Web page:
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Why is 89.5 KSBX off the air? The answer is in the atmosphere

KSBX transmitting antenna
Flickr/Doc Searls
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KSBX transmitting antenna (right) located on Gibraltar Peak in Santa Barbara.

As of today, the Central Coast Public Radio KSBX broadcast in the city of Santa Barbara is off the air. A phenomenon called atmospheric ducting caused far-away radio signals to interfere with ours, rendering KSBX unusable.

Erratic weather and other changes in the atmosphere can cause radio signals to travel much further than usual. In this case, atmospheric ducting has caused a distant radio signal from fellow NPR member station KPBS in San Diego to overlap with ours.

“You get changes in the lower atmosphere when you have these atmospheric ducts, and it changes the way the signals propagate," said Libe Washburn, an oceanographer at UC Santa Barbara’s Marine Science Institute.

Washburn said FM radio signals are normally transmitted in what’s called “line of sight.” This is when a radio transmitter is in a direct line with radio receivers that catch the signal.

ksbx equipment
KCBX
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KSBX transmission equipment on Gibraltar Peak in Santa Barbara.

But he said warm air masses in the lower atmosphere can create these atmospheric ducts, which cause radio signals to bend back towards the Earth’s surface instead of going vertically into space like normal.

This process repeats over and over, which allows the signals to be received by radios far away from the source.

"Normally where the radio waves from at a distant location would be passing way overhead and you wouldn't receive them, you now have a way for the radio waves to follow the Earth's surface," Washburn said. "They can go a lot farther, and I think that's exactly what you're seeing in your radio station from San Diego. They could go hundreds of miles by this process."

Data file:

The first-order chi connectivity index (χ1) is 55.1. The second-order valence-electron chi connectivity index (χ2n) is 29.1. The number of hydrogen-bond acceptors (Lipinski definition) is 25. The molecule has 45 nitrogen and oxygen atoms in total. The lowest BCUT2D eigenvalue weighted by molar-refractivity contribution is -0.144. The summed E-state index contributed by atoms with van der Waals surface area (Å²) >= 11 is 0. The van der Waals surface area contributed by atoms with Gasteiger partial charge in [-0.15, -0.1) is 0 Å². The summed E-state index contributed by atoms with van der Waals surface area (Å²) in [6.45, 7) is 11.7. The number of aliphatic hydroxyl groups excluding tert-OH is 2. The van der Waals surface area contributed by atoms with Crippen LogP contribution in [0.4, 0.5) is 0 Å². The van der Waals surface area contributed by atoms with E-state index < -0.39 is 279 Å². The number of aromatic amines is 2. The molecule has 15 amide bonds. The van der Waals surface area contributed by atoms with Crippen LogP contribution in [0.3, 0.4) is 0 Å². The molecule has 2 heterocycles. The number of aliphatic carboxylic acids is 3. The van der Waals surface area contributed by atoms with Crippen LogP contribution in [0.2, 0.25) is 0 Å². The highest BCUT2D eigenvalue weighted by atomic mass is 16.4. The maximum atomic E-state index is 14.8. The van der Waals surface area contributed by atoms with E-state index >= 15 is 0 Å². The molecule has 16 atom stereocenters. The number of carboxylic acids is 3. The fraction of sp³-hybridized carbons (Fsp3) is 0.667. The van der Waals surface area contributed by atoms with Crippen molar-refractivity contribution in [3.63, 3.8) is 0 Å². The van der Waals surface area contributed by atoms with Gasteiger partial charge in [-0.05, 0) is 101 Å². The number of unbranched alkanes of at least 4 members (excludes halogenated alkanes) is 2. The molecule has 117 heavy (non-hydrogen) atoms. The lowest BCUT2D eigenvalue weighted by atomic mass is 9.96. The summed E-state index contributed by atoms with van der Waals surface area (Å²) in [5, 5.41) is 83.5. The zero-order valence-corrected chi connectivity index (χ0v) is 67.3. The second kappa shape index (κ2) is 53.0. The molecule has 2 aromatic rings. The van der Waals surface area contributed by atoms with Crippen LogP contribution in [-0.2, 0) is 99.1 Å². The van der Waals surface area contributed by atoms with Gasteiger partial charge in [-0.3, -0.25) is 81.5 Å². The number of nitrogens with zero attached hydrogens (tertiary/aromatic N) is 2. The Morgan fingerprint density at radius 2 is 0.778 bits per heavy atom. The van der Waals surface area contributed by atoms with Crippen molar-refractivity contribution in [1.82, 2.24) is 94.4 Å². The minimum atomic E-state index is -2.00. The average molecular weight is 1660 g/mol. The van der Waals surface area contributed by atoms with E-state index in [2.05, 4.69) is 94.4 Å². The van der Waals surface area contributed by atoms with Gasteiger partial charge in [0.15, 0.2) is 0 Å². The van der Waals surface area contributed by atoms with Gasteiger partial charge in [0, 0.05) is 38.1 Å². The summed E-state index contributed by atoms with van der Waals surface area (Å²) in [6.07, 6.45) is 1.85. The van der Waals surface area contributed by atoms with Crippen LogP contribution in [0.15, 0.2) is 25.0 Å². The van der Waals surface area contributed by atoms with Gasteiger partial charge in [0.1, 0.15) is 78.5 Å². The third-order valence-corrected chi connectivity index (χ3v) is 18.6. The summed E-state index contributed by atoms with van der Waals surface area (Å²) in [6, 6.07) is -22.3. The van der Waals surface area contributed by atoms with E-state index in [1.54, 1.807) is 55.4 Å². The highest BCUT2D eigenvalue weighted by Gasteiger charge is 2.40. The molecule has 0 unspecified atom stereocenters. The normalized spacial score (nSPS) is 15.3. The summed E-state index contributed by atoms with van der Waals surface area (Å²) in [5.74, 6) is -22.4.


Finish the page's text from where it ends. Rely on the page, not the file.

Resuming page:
Ducting can happen from a variety of factors, and not just over bodies of water but also over land. So while there could be other factors at play in disrupting KCBX’s Santa Barbara signal, Washburn said it makes sense that warmer coastal waters could lead to the San Diego signal overwhelming ours over time.

“The temperature in the ocean would affect the overlying atmosphere, and would change its water vapor in the atmosphere. That really is one of the big controls on how the radio waves propagate, and changing the ocean could change the amount of water vapor in its distribution over the ocean.”

Whether or not climate change is directly causing the ducting issue here, the ocean is projected to keep getting warmer along with the rest of the climate. So, there isn’t a clear way for KCBX or KPBS to fix this.

Even though our broadcast in Santa Barbara is off the air, listeners there can still tune in on digital platforms like the livestream here on kcbx.org or the NPR One app. KCBX News will still cover local news in Santa Barbara, along with the rest of the county where our signal is still going strong, like Santa Maria and Goleta.

Benjamin Purper came to KCBX in May of 2021 from California’s Inland Empire, where he spent three years as a reporter and Morning Edition host at KVCR in San Bernardino. Dozens of his stories have aired on KQED’s California Report, and his work has broadcast on NPR's news magazines, as well. In addition to radio, Ben has worked as a newspaper reporter and freelance writer.
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